Court's determination on the ‘428 Patent's
claim construction, the Parties agree to meet and confer and
propose a standard Scheduling Order that will take the
Parties through a jury trial.” [Doc. No. 51 at 6]. The
parties further stated that they anticipated the need for
Phase II discovery. Id. at 8. The Court considered
the Rule 26(f) Report and determined it to be complete. [Doc.
No. 52 at 1]. The case proceeded under the Joint Scheduling
Order, but a Markman hearing was never scheduled.
23, 2018, over three years after the filing of the original
complaint, the case was reassigned to Judge Brian Jackson.
[Doc. No. 147]. A status conference was held on August 22,
2018, and the Court set the Markman hearing and
pretrial conference for November 28, 2018, with the trial
date set for January 22, 2019. [Doc. No. 149 at 1]. The Court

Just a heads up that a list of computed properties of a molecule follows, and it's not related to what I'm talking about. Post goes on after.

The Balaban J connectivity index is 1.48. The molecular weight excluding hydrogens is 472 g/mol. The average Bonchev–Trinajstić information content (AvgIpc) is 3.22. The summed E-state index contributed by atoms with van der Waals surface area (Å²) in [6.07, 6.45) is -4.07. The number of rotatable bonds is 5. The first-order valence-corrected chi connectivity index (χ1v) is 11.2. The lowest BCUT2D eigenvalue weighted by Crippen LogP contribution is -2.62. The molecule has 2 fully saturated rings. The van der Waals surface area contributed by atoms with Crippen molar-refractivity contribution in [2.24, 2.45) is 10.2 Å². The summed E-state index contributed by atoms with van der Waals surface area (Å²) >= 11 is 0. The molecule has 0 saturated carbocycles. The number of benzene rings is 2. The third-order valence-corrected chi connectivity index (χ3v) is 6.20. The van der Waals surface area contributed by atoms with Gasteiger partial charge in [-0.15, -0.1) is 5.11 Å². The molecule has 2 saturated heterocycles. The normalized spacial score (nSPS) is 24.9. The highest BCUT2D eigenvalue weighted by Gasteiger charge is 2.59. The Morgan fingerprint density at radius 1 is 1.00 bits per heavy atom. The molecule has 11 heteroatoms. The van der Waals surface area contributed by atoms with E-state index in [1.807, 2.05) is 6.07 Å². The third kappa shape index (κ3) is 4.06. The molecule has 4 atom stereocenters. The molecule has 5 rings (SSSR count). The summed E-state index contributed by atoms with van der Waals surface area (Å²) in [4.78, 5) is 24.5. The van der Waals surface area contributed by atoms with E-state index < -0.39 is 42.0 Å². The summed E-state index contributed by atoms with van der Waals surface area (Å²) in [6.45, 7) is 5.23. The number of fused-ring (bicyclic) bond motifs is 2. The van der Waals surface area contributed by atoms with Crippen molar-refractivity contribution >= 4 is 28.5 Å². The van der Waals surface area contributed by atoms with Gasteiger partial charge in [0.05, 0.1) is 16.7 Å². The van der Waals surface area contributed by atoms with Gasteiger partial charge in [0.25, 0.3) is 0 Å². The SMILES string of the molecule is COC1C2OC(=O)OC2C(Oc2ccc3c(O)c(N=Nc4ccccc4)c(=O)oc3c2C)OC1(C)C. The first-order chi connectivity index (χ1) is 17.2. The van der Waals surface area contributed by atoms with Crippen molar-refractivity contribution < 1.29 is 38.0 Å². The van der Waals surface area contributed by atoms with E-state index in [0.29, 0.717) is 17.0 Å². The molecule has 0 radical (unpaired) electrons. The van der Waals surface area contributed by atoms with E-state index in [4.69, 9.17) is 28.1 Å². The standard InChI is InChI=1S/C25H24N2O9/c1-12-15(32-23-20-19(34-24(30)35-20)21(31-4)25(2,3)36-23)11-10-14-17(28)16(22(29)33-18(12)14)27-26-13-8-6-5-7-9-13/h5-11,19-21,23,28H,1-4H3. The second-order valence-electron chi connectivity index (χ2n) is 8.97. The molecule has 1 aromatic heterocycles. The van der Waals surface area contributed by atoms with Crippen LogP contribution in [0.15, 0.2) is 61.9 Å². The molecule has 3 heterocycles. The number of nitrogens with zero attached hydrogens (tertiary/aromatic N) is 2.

further ordered the parties to file a joint proposed
scheduling order. Id. The parties failed to file a
joint proposed scheduling order, and instead filed separate
proposed scheduling orders on September 4, 2018. [Doc. Nos.
150 and 151]. On September 17, 2018, Plaintiff moved to
continue and reset the trial date to a “later
date.” [Doc. No. 152 at 1]. The Court denied
Plaintiff's motion to continue the trial date, and
ordered the parties to confer and come to an agreement on a
proposed scheduling order. [Doc. No. 161 at 5-6]. On October
22, 2018, the parties submitted a Proposed Amended Scheduling
Order. [Doc. No. 162]. The Court did not enter the Proposed
Amended Scheduling Order.
November 21, 2018, the Court canceled the Markman
hearing and pretrial conference set for November 28, 2018.
[Doc. No. 146]. On November 30, 2018, Plaintiff proffered the
report of John W. Royston (“the Royston Report”)
in support for its claim for damages, which is the report and